Greater Central Philippine languages

From Wikipedia, the free encyclopedia

Greater Central Philippine
Northern Sulawesi, Indonesia
Linguistic classificationAustronesian
Proto-languageProto-Greater Central Philippine

The Greater Central Philippine languages are a proposed subgroup of the Austronesian language family, defined by the change of Proto-Malayo-Polynesian *R to *g. They are spoken in the central and southern parts of the Philippines, and in northern Sulawesi, Indonesia.[1] This subgroup was first proposed by Robert Blust (1991) based on lexical and phonological evidence,[1] and is accepted by most specialists in the field.[2][3][4][5]

Most of the major languages of the Philippines belong to the Greater Central Philippine subgroup: Tagalog, the Visayan languages Cebuano, Hiligaynon, Waray; Central Bikol, the Danao languages Maranao and Magindanaon.[6] On the island of Sulawesi, Indonesia, Gorontalo is the third-largest language by number of speakers.[7]


According to Blust, the current distribution of the Greater Central Philippine languages is the result of an expansion that occurred around 500 B.C. and which led to levelling of much of the linguistic diversity in the central and southern Philippines.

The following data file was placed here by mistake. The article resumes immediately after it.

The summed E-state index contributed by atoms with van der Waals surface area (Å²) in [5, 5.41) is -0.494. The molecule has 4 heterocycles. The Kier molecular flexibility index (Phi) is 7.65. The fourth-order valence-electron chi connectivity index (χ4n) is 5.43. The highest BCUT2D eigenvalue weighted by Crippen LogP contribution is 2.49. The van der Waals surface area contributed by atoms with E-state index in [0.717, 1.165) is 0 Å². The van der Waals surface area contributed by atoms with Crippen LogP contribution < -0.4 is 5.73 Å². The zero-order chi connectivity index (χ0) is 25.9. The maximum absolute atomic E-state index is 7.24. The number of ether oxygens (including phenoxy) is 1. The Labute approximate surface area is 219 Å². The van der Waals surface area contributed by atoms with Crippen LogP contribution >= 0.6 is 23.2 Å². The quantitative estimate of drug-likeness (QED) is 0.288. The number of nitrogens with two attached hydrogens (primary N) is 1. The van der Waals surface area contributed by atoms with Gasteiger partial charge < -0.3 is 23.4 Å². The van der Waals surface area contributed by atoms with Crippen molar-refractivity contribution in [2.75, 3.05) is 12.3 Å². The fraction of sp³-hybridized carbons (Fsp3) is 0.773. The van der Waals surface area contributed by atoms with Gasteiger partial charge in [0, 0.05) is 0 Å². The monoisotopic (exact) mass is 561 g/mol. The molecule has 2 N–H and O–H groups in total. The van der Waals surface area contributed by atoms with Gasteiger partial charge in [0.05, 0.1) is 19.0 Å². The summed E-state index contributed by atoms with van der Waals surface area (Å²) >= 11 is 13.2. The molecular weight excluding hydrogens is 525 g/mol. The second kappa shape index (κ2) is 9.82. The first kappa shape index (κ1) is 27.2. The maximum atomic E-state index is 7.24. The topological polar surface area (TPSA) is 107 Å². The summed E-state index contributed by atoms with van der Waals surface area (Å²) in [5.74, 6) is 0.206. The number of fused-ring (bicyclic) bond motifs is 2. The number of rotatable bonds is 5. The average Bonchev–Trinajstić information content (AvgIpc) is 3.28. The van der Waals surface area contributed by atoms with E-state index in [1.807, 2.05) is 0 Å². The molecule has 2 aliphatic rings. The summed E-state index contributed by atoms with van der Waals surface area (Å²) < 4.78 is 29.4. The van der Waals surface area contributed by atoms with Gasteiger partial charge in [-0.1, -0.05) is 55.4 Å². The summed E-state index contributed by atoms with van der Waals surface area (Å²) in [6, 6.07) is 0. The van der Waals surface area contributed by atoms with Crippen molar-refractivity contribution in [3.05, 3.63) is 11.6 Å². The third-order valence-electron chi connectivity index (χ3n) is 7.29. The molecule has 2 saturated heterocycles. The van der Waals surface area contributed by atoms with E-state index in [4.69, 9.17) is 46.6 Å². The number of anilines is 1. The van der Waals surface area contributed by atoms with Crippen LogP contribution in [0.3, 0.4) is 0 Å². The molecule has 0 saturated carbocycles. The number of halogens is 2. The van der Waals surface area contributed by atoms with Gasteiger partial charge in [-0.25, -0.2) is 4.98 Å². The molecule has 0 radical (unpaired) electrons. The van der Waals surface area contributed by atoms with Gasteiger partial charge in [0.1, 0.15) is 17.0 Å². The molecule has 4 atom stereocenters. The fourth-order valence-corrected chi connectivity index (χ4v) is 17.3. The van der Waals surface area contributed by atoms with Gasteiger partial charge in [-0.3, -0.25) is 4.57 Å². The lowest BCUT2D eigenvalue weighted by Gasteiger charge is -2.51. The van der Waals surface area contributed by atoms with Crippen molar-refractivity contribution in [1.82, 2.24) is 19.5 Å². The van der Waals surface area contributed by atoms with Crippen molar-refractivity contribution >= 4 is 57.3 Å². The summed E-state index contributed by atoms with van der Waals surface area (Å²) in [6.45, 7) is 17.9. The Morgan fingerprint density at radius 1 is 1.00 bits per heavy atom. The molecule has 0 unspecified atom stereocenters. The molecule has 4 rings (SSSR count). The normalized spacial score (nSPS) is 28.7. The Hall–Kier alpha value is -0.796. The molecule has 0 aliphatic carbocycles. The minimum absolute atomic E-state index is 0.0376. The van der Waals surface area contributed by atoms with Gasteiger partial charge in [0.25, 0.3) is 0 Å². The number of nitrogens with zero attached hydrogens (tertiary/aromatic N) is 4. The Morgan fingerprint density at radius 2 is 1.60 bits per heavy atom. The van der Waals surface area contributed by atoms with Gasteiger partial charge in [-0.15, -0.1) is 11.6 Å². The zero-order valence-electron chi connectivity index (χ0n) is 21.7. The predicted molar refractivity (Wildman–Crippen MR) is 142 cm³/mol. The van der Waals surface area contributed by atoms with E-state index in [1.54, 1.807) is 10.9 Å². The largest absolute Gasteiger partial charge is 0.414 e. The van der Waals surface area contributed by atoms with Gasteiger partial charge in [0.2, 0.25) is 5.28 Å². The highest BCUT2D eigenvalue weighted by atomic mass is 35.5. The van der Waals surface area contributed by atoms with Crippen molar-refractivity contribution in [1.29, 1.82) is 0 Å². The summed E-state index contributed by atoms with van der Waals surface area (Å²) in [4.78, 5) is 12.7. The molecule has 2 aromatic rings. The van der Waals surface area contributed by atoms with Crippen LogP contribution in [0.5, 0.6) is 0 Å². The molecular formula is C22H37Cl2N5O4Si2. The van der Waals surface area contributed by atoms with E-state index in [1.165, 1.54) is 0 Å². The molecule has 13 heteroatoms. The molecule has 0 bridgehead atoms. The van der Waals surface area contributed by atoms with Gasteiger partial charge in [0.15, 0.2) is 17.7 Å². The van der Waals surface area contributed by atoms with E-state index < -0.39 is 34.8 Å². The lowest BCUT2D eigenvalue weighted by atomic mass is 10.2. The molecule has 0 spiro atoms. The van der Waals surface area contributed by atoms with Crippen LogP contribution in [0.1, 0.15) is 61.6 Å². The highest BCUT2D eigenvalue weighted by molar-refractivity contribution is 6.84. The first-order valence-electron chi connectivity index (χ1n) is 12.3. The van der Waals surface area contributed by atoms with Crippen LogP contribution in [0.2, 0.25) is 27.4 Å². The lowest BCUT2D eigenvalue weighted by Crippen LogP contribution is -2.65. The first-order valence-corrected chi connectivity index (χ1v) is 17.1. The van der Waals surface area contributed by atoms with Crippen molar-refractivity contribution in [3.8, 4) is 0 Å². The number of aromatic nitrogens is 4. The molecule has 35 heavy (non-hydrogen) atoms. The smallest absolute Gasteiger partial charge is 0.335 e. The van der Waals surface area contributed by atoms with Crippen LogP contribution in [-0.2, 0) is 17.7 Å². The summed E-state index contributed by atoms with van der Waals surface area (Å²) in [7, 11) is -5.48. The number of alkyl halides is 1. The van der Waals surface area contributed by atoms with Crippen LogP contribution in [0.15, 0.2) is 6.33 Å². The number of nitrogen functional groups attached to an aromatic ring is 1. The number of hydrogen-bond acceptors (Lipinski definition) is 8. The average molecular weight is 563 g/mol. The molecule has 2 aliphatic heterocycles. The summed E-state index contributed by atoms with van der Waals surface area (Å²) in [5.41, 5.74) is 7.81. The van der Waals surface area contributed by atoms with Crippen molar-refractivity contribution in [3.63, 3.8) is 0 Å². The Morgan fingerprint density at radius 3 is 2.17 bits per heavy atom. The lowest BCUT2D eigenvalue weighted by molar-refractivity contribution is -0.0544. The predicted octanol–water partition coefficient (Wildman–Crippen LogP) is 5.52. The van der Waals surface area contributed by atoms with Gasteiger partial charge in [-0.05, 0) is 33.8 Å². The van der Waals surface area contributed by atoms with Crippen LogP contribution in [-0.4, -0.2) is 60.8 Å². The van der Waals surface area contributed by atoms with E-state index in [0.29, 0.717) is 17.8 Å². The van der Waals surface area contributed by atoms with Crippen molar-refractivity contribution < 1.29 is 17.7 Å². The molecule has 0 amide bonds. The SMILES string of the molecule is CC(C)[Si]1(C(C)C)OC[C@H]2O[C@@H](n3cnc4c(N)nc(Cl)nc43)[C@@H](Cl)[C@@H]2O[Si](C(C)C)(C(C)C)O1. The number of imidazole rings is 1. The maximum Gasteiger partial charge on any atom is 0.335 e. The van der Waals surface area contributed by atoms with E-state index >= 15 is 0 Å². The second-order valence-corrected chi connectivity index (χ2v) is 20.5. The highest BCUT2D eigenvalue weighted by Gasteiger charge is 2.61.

Remnants of this earlier diversity can still be found in relic areas within the Greater Central Philippine area, viz. Manide in southern Luzon, Ati on Panay, the North Mangyan languages on Mindoro, the Kalamian languages in northern Palawan and the South Mindanao languages.[1]


The Greater Central Philippine subgroup comprises the following microgroups:[1]

See also[edit]


  1. ^ a b c d Blust, Robert (1991). "The Greater Central Philippines hypothesis". Oceanic Linguistics. 30 (2): 73–129. doi:10.2307/3623084. JSTOR 3623084.
  2. ^ Lobel, Jason William. (2013). Philippine and North Bornean languages: issues in description, subgrouping, and reconstruction. Ph.D. dissertation. Manoa: University of Hawai'i at Manoa.
  3. ^ Reid, Lawrence A. (2018). "Modeling the linguistic situation in the Philippines." In Let's Talk about Trees, ed. by Ritsuko Kikusawa and Lawrence A. Reid. Osaka: Senri Ethnological Studies, Minpaku. doi:10.15021/00009006
  4. ^ Smith, Alexander D. (2017). "The Western Malayo-Polynesian Problem". Oceanic Linguistics. 56 (2): 435–490. doi:10.1353/ol.2017.0021.
  5. ^ Himes, Robert S. (2002). "The Relationship of Umiray Dumaget to Other Philippine Languages". Oceanic Linguistics. 41 (2): 275–294. doi:10.1353/ol.2002.0005. JSTOR 3623311.
  6. ^ "Ethnologue report for Philippines".
  7. ^ "Ethnologue report for Indonesia (Sulawesi)".

External links[edit]